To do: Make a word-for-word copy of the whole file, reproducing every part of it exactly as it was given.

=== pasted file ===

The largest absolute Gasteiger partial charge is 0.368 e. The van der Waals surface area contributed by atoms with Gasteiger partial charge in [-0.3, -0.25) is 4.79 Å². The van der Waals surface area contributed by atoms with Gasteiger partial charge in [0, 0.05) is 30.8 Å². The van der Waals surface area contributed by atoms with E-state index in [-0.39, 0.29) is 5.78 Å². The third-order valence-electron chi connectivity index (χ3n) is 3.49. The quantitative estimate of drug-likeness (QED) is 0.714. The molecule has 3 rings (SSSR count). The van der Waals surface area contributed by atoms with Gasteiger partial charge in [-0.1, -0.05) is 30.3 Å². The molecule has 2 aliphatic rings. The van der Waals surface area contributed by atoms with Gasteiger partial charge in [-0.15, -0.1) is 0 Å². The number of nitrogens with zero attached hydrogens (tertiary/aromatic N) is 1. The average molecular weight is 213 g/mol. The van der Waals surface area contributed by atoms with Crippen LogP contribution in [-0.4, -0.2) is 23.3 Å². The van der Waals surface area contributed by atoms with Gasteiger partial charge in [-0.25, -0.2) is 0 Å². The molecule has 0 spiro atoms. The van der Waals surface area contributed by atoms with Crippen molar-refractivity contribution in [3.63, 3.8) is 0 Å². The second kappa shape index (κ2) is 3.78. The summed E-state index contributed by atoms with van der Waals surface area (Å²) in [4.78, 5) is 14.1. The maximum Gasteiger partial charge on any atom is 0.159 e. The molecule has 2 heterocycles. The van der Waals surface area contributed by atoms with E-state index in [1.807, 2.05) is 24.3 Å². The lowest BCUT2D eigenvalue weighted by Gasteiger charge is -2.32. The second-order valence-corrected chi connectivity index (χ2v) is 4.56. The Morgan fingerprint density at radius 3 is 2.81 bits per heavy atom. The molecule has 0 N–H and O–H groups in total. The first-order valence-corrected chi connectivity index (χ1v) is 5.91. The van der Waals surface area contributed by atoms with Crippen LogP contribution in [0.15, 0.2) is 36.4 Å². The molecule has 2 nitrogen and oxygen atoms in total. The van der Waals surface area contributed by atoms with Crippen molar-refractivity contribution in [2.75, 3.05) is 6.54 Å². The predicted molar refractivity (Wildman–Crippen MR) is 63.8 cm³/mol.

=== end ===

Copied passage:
The largest absolute Gasteiger partial charge is 0.368 e. The van der Waals surface area contributed by atoms with Gasteiger partial charge in [-0.3, -0.25) is 4.79 Å². The van der Waals surface area contributed by atoms with Gasteiger partial charge in [0, 0.05) is 30.8 Å². The van der Waals surface area contributed by atoms with E-state index in [-0.39, 0.29) is 5.78 Å². The third-order valence-electron chi connectivity index (χ3n) is 3.49. The quantitative estimate of drug-likeness (QED) is 0.714. The molecule has 3 rings (SSSR count). The van der Waals surface area contributed by atoms with Gasteiger partial charge in [-0.1, -0.05) is 30.3 Å². The molecule has 2 aliphatic rings. The van der Waals surface area contributed by atoms with Gasteiger partial charge in [-0.15, -0.1) is 0 Å². The number of nitrogens with zero attached hydrogens (tertiary/aromatic N) is 1. The average molecular weight is 213 g/mol. The van der Waals surface area contributed by atoms with Crippen LogP contribution in [-0.4, -0.2) is 23.3 Å². The van der Waals surface area contributed by atoms with Gasteiger partial charge in [-0.25, -0.2) is 0 Å². The molecule has 0 spiro atoms. The van der Waals surface area contributed by atoms with Crippen molar-refractivity contribution in [3.63, 3.8) is 0 Å². The second kappa shape index (κ2) is 3.78. The summed E-state index contributed by atoms with van der Waals surface area (Å²) in [4.78, 5) is 14.1. The maximum Gasteiger partial charge on any atom is 0.159 e. The molecule has 2 heterocycles. The van der Waals surface area contributed by atoms with E-state index in [1.807, 2.05) is 24.3 Å². The lowest BCUT2D eigenvalue weighted by Gasteiger charge is -2.32. The second-order valence-corrected chi connectivity index (χ2v) is 4.56. The Morgan fingerprint density at radius 3 is 2.81 bits per heavy atom. The molecule has 0 N–H and O–H groups in total. The first-order valence-corrected chi connectivity index (χ1v) is 5.91. The van der Waals surface area contributed by atoms with Crippen LogP contribution in [0.15, 0.2) is 36.4 Å². The molecule has 2 nitrogen and oxygen atoms in total. The van der Waals surface area contributed by atoms with Crippen molar-refractivity contribution in [2.75, 3.05) is 6.54 Å². The predicted molar refractivity (Wildman–Crippen MR) is 63.8 cm³/mol.